Ross's Avatar
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    Re: Light field camera

    If the truth would be as Dave said, then it wont be photography future as they hyped

  9. #9
    Moderator Dave Humphries's Avatar
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    Re: Light field camera

    Quote Originally Posted by Ross View Post
    If the truth would be as Dave said, then it wont be photography future as they hyped
    Having started to read his dissertation, I may well be wrong on some detail (it was a guess)

    However, if it could be applied to DSLRs too (at a final output image resolution of 12 MP), it would be kinda cool to have two more sliders in ACR; Focus Distance and Depth of Field

    Then even I might buy one and upgrade to CS7 or CS8 (as it will be by then).

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    Re: Light field camera

    I have to wonder if it's a "solution in search of a problem" - personally, I just get the camera to focus on whatever I want it to, and then take the shot!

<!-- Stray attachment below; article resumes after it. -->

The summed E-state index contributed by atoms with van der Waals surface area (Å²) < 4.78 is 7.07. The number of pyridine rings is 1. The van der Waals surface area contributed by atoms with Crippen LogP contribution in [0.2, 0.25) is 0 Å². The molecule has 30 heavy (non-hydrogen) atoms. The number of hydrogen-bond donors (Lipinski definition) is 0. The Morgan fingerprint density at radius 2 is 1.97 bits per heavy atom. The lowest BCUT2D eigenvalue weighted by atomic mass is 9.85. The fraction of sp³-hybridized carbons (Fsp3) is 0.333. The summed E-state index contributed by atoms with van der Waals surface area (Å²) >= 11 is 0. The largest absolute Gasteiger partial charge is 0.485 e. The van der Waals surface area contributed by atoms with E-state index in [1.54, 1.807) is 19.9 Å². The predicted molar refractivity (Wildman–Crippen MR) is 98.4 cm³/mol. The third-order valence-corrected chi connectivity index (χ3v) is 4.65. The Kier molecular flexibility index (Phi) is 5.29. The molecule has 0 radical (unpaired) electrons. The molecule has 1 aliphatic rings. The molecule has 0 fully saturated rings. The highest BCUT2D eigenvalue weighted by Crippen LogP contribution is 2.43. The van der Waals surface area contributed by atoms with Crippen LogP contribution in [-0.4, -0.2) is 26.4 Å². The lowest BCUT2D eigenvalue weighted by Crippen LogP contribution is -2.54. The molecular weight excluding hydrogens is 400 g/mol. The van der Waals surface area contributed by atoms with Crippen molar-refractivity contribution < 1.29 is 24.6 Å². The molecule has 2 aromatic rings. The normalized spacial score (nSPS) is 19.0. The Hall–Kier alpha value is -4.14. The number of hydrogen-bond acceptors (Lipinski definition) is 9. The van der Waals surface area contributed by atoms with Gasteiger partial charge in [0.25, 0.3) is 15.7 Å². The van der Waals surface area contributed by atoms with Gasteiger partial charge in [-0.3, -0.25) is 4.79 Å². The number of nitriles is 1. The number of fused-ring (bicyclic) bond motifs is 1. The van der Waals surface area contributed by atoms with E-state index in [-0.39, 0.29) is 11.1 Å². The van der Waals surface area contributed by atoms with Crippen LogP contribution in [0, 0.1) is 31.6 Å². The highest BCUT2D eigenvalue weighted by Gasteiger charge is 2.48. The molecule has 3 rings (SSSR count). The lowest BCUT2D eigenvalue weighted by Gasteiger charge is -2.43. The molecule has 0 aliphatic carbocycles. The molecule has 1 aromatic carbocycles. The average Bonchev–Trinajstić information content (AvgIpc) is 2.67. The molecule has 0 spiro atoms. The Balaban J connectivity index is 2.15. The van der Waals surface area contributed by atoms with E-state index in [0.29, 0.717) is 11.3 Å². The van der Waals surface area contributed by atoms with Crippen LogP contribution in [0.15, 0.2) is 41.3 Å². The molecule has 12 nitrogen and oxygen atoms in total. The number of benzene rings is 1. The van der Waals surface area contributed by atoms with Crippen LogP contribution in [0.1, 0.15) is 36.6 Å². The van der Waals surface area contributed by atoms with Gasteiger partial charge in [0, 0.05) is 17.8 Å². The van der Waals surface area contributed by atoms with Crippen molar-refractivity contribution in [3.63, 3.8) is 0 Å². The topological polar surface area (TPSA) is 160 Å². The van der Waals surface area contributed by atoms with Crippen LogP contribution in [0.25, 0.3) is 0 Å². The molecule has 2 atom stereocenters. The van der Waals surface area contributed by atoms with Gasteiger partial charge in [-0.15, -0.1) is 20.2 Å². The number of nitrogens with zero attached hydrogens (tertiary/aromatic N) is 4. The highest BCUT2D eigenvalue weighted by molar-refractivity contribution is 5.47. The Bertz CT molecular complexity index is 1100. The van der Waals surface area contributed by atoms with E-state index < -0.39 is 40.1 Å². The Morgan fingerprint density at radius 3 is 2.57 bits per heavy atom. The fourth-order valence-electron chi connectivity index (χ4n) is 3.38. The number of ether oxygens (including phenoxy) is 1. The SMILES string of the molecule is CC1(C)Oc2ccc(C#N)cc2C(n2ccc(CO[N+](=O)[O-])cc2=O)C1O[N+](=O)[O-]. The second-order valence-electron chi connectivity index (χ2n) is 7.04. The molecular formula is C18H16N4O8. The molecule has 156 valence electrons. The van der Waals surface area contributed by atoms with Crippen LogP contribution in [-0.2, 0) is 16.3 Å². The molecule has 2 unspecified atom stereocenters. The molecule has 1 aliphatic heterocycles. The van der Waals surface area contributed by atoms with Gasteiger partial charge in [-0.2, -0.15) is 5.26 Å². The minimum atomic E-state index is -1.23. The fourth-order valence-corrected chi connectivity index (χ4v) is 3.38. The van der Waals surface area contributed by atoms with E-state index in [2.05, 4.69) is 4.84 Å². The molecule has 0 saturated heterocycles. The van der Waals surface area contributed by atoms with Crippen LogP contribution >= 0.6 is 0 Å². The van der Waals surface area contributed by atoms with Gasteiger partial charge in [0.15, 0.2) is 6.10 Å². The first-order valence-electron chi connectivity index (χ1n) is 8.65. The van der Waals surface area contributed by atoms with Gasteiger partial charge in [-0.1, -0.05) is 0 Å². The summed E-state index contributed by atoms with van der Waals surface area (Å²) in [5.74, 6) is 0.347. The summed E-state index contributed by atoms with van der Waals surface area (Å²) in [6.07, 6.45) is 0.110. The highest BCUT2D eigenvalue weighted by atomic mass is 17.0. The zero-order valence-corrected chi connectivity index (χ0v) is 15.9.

11. #11
    Moderator Dave Humphries's Avatar
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    Re: Light field camera

    Quote Originally Posted by Colin Southern View Post
    I have to wonder if it's a "solution in search of a problem" - personally, I just get the camera to focus on whatever I want it to, and then take the shot!
    There's an element of that, but no doubt we said the same of Auto Focus 30 years ago - let the technology mature (as AF has now) and imagine those two extras in ACR

  12. #12
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    Re: Light field camera

    Latest hands on from Petapixel,



    Personally I don't see the point. Ok, you can change the focus point after the fact but apart from that, what's the point? You can't do that in a print.

  13. #13
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    Re: Light field camera

    At this point it's a gimmick but you never know for sure what a gimmick will develop into when someone says 'Oh wow, what if we took this and did that with it!'.